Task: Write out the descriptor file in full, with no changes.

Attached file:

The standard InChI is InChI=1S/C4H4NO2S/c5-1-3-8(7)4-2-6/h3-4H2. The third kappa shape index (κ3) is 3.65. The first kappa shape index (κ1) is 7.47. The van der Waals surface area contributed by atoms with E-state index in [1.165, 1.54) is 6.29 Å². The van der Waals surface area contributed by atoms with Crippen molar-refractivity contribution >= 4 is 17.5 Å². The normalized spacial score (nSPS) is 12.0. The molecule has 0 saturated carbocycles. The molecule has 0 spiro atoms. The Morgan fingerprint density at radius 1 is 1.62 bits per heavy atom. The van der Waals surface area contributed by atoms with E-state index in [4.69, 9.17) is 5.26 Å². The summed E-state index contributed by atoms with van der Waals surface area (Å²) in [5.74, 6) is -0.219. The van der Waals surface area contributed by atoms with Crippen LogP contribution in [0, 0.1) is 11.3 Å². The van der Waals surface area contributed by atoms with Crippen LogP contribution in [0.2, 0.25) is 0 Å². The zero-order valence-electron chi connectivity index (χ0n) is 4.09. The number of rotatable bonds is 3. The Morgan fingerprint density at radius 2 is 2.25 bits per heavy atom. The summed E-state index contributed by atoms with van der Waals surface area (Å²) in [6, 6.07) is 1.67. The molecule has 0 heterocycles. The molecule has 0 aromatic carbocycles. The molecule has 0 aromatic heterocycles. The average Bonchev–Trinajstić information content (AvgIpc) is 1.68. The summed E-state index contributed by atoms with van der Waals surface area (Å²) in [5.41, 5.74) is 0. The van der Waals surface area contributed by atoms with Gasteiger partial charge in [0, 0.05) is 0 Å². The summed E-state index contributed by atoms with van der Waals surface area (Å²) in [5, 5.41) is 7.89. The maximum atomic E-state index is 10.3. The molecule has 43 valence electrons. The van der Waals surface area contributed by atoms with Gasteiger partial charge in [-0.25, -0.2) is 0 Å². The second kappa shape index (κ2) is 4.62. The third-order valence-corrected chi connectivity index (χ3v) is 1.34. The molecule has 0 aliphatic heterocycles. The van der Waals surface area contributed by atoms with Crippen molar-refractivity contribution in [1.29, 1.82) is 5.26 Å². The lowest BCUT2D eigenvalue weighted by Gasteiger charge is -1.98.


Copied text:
The standard InChI is InChI=1S/C4H4NO2S/c5-1-3-8(7)4-2-6/h3-4H2. The third kappa shape index (κ3) is 3.65. The first kappa shape index (κ1) is 7.47. The van der Waals surface area contributed by atoms with E-state index in [1.165, 1.54) is 6.29 Å². The van der Waals surface area contributed by atoms with Crippen molar-refractivity contribution >= 4 is 17.5 Å². The normalized spacial score (nSPS) is 12.0. The molecule has 0 saturated carbocycles. The molecule has 0 spiro atoms. The Morgan fingerprint density at radius 1 is 1.62 bits per heavy atom. The van der Waals surface area contributed by atoms with E-state index in [4.69, 9.17) is 5.26 Å². The summed E-state index contributed by atoms with van der Waals surface area (Å²) in [5.74, 6) is -0.219. The van der Waals surface area contributed by atoms with Crippen LogP contribution in [0, 0.1) is 11.3 Å². The van der Waals surface area contributed by atoms with Crippen LogP contribution in [0.2, 0.25) is 0 Å². The zero-order valence-electron chi connectivity index (χ0n) is 4.09. The number of rotatable bonds is 3. The Morgan fingerprint density at radius 2 is 2.25 bits per heavy atom. The summed E-state index contributed by atoms with van der Waals surface area (Å²) in [6, 6.07) is 1.67. The molecule has 0 heterocycles. The molecule has 0 aromatic carbocycles. The molecule has 0 aromatic heterocycles. The average Bonchev–Trinajstić information content (AvgIpc) is 1.68. The summed E-state index contributed by atoms with van der Waals surface area (Å²) in [5.41, 5.74) is 0. The van der Waals surface area contributed by atoms with Gasteiger partial charge in [0, 0.05) is 0 Å². The summed E-state index contributed by atoms with van der Waals surface area (Å²) in [5, 5.41) is 7.89. The maximum atomic E-state index is 10.3. The molecule has 43 valence electrons. The van der Waals surface area contributed by atoms with Gasteiger partial charge in [-0.25, -0.2) is 0 Å². The second kappa shape index (κ2) is 4.62. The third-order valence-corrected chi connectivity index (χ3v) is 1.34. The molecule has 0 aliphatic heterocycles. The van der Waals surface area contributed by atoms with Crippen molar-refractivity contribution in [1.29, 1.82) is 5.26 Å². The lowest BCUT2D eigenvalue weighted by Gasteiger charge is -1.98.